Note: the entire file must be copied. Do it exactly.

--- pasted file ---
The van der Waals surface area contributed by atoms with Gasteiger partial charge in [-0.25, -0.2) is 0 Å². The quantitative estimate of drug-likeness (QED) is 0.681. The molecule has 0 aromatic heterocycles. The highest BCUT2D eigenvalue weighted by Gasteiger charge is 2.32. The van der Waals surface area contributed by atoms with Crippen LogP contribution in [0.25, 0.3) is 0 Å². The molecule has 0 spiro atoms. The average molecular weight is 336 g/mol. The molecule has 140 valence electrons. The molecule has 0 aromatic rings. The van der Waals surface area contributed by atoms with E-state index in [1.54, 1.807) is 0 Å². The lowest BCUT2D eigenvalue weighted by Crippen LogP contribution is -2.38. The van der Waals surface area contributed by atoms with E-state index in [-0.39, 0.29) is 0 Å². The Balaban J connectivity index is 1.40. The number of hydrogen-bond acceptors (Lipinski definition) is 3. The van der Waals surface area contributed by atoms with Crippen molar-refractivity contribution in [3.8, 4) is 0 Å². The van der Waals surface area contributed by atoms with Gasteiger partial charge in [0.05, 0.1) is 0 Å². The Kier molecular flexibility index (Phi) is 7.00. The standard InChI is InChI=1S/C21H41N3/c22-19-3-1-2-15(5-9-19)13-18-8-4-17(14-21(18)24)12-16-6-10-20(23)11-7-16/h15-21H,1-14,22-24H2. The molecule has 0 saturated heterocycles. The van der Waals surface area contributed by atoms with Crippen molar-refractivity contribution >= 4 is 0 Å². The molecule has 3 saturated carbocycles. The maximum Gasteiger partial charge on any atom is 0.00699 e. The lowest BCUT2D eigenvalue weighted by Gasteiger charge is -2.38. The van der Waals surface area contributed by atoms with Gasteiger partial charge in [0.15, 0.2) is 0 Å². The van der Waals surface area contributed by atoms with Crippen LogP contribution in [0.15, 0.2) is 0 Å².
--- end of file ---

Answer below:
The van der Waals surface area contributed by atoms with Gasteiger partial charge in [-0.25, -0.2) is 0 Å². The quantitative estimate of drug-likeness (QED) is 0.681. The molecule has 0 aromatic heterocycles. The highest BCUT2D eigenvalue weighted by Gasteiger charge is 2.32. The van der Waals surface area contributed by atoms with Crippen LogP contribution in [0.25, 0.3) is 0 Å². The molecule has 0 spiro atoms. The average molecular weight is 336 g/mol. The molecule has 140 valence electrons. The molecule has 0 aromatic rings. The van der Waals surface area contributed by atoms with E-state index in [1.54, 1.807) is 0 Å². The lowest BCUT2D eigenvalue weighted by Crippen LogP contribution is -2.38. The van der Waals surface area contributed by atoms with E-state index in [-0.39, 0.29) is 0 Å². The Balaban J connectivity index is 1.40. The number of hydrogen-bond acceptors (Lipinski definition) is 3. The van der Waals surface area contributed by atoms with Crippen molar-refractivity contribution in [3.8, 4) is 0 Å². The van der Waals surface area contributed by atoms with Gasteiger partial charge in [0.05, 0.1) is 0 Å². The Kier molecular flexibility index (Phi) is 7.00. The standard InChI is InChI=1S/C21H41N3/c22-19-3-1-2-15(5-9-19)13-18-8-4-17(14-21(18)24)12-16-6-10-20(23)11-7-16/h15-21H,1-14,22-24H2. The molecule has 0 saturated heterocycles. The van der Waals surface area contributed by atoms with Crippen molar-refractivity contribution >= 4 is 0 Å². The molecule has 3 saturated carbocycles. The maximum Gasteiger partial charge on any atom is 0.00699 e. The lowest BCUT2D eigenvalue weighted by Gasteiger charge is -2.38. The van der Waals surface area contributed by atoms with Gasteiger partial charge in [0.15, 0.2) is 0 Å². The van der Waals surface area contributed by atoms with Crippen LogP contribution in [0.15, 0.2) is 0 Å².